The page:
U.S. District Judge Daniel Crabtree ruled on November 4 in Marie v. Moser that the Kansas ban on same-sex marriage violates the 14th Amendment. The Obama appointee, who has been a federal judge for less than a year, rejected the state’s argument that the U.S. Supreme Court’s 1972 ruling in Baker v. Nelson “controls the outcome here” and instead applied the recent decisions by the 10th Circuit Court of Appeals, Kitchen v. Herbert and Bishop v. Smith, which struck down Utah’s and Oklahoma’s s same-sex marriage bans as a violation of the 14th Amendment. The Supreme Court denied petitions to review those rulings on October 6, making them the binding precedent for all federal courts within the 10th Circuit, including Kansas.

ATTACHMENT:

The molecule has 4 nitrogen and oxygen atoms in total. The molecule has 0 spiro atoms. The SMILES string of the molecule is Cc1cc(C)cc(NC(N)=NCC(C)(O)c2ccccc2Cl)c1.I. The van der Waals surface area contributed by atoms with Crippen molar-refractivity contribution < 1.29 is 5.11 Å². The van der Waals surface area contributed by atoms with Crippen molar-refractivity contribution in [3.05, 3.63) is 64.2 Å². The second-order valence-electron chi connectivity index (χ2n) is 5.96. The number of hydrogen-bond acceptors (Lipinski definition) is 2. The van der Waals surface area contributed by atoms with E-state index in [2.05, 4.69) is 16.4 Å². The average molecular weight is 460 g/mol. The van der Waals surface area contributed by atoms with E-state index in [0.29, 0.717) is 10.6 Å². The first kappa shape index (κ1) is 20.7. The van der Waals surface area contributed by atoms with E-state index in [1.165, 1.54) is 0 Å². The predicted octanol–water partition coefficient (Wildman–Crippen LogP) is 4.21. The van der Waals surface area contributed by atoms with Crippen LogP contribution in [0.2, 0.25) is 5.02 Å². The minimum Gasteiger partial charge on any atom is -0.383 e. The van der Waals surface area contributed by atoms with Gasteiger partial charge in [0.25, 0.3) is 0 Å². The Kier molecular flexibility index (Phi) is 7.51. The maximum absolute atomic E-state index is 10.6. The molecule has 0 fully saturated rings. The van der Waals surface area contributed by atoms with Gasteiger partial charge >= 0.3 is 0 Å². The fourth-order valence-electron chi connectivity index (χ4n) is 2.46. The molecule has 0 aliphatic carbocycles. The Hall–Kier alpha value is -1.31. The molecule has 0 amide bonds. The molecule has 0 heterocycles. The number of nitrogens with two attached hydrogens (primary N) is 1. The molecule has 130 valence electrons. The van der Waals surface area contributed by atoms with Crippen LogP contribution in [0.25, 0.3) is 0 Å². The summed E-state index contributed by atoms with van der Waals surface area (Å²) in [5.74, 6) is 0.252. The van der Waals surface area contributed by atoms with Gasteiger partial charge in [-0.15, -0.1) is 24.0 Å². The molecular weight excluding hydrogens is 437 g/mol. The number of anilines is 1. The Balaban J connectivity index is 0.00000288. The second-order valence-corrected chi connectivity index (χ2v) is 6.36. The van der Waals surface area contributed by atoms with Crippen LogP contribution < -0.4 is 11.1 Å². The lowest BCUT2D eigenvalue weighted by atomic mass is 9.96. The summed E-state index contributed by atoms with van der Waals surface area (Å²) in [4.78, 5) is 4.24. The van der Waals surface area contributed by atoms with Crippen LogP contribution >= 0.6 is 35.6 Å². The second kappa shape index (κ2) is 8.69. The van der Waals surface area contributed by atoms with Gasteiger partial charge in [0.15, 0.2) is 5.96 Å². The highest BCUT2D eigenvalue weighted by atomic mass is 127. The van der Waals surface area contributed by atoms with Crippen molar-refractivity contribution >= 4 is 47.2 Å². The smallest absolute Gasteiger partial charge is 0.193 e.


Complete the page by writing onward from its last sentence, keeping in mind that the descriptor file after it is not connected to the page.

Before the Supreme Court’s announcement, the only state in the 10th Circuit where same-sex couples could marry was New Mexico, as a result of a 2013 ruling by that state’s highest court. After October 6, same-sex couples began marrying in Utah and Oklahoma, and soon thereafter federal district court rulings in Wyoming and Colorado led to marriage equality in those states, leaving Kansas the last state in the circuit resisting the marriage equality tidal wave.